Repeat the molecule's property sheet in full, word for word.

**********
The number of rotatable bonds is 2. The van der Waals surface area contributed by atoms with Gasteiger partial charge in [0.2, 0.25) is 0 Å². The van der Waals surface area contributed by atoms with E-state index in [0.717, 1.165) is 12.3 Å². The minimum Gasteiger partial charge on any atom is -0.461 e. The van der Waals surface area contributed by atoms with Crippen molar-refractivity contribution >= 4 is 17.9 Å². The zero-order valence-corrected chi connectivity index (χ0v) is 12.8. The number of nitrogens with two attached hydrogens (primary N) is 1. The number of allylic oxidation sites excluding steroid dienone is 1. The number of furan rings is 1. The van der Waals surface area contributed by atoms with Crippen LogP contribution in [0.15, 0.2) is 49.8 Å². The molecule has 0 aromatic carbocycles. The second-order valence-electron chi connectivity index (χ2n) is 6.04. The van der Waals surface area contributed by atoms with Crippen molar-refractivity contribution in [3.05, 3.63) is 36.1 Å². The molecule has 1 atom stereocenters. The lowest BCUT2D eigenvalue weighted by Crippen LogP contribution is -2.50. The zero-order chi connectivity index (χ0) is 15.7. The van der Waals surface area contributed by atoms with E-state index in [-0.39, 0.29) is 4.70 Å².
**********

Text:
The number of rotatable bonds is 2. The van der Waals surface area contributed by atoms with Gasteiger partial charge in [0.2, 0.25) is 0 Å². The van der Waals surface area contributed by atoms with E-state index in [0.717, 1.165) is 12.3 Å². The minimum Gasteiger partial charge on any atom is -0.461 e. The van der Waals surface area contributed by atoms with Crippen molar-refractivity contribution >= 4 is 17.9 Å². The zero-order valence-corrected chi connectivity index (χ0v) is 12.8. The number of nitrogens with two attached hydrogens (primary N) is 1. The number of allylic oxidation sites excluding steroid dienone is 1. The number of furan rings is 1. The van der Waals surface area contributed by atoms with Crippen LogP contribution in [0.15, 0.2) is 49.8 Å². The molecule has 0 aromatic carbocycles. The second-order valence-electron chi connectivity index (χ2n) is 6.04. The van der Waals surface area contributed by atoms with Crippen molar-refractivity contribution in [3.05, 3.63) is 36.1 Å². The molecule has 1 atom stereocenters. The lowest BCUT2D eigenvalue weighted by Crippen LogP contribution is -2.50. The zero-order chi connectivity index (χ0) is 15.7. The van der Waals surface area contributed by atoms with E-state index in [-0.39, 0.29) is 4.70 Å².